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Homework Help: How to determine proper time?

  1. Jan 1, 2013 #1
    Hi guys, I'm confused with proper time. Because t=t0 * lambda, proper time t0 is usually smaller than the relativistic time right? Also, proper time is measured by an observer whose frame of reference is at rest right? (Can it be measured by an observer in an inertial frame of reference? Like one in constant speed). In the case of an observer on earth measuring the time taken of an airplane travelling at constant speed, which is the proper time to be taken? At first look, I wanted to take the proper time as the time taken by the observer at rest on earth but that would give me a greater time for the plane travelling, which is wrong since time runs slower in the plane (so it should have a smaller time quantity for a given time measured by a non-moving observer) if that is the case, then the plane should have the proper time right? Why is this so? Is my definition of proper time wrong? Also, if the plane is initially accelerating to reach its cruising constant speed, then how can I take it as my proper time? Thanks a lot!
  2. jcsd
  3. Jan 1, 2013 #2


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    I don't know what you mean by one time being "smaller" than another. I think you mean that the time interval measured by a person at rest relative to another.

    Well, every observer is at rest in his own frame of reference. But, yes, the "proper time" interval between two events is the time measured in a frame at which the two events occur at the same place- there is no motion.

    Well, not directly "measured" but an observer can certainly calculate what the time interval would be in a moving frame.

    The "proper time" aboard an airplane would be the time according to a clock traveling on that airplane.

    We are, after all, taking about relativity. Your "proper time", standing on the earth, would be different that the "proper time" of a person traveling on the airplane. If you are thinking that "proper time" is some sort of "absolute" time that everyone would agree on, you have misunderstood the whole idea of "relativity"- there is no such absolute time.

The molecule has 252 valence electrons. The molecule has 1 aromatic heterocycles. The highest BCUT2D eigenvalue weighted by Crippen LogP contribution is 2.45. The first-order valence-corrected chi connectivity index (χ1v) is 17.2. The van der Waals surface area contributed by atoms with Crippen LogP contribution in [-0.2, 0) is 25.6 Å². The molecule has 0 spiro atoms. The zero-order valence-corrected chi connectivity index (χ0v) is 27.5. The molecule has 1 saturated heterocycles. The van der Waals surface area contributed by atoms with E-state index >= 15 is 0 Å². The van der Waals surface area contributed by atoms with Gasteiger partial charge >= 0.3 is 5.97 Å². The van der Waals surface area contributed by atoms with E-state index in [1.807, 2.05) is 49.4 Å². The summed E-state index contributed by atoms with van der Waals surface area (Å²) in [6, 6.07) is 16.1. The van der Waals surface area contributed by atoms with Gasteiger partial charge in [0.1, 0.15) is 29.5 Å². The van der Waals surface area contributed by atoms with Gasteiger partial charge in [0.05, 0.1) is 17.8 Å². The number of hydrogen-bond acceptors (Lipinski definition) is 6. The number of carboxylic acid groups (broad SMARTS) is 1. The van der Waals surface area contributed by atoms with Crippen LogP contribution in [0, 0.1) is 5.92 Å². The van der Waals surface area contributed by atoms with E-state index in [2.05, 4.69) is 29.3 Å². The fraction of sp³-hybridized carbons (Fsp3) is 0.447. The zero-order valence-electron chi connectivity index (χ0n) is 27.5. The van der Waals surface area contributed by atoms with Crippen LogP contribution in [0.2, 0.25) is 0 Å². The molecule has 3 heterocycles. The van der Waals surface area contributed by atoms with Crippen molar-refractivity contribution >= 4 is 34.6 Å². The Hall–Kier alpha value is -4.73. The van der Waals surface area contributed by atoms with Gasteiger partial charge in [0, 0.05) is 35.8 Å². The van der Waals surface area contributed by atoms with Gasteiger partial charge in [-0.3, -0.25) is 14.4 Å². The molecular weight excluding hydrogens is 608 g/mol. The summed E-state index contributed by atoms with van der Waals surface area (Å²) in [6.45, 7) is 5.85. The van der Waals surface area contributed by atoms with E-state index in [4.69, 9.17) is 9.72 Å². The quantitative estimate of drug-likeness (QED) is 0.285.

4. Jan 1, 2013 #3
    Ah yes the keyword is interval, I missed out on that. I know there's no such thing as absolute time, but I'm rather confused at how do I know which is the proper time. I've encountered a qns that told me a plane is travelling at 300m/s across 3000km for example and I don't know which proper time should be used. Of course if I take the proper time as that on the plane, which means that I think of the earth moving away from the plane at 300m/s instead, and the plane is at rest, this is correct. But how do I know which proper time to take if I want to select my frame of reference as an observer on earth? Because at that time, I'll be confused unless I use logic to know that the time interval for a moving object with respect to my frame of reference, has a lesser time interval. I might assume that because I'm at rest, I take that time I measure as proper time interval

    Or should I just take it as that if I'm at rest on earth, the proper time should just be the time measured by the moving object? Which means I take the moving object as the theme, so the proper time interval is based on the moving object reference frame. Whatever other reference frames are, they are seeing a larger time interval.

    However, most importantly, is this proper time interval that I take truly justified? After all, before the object can move, it must accelerate and doing so, what will be the consequences? How can it still be considered as a proper time interval. Should I ignore the part where it accelerates and take the proper time interval when it is at constant speed?

    If so, how can I deal with the time interval while accelerating?
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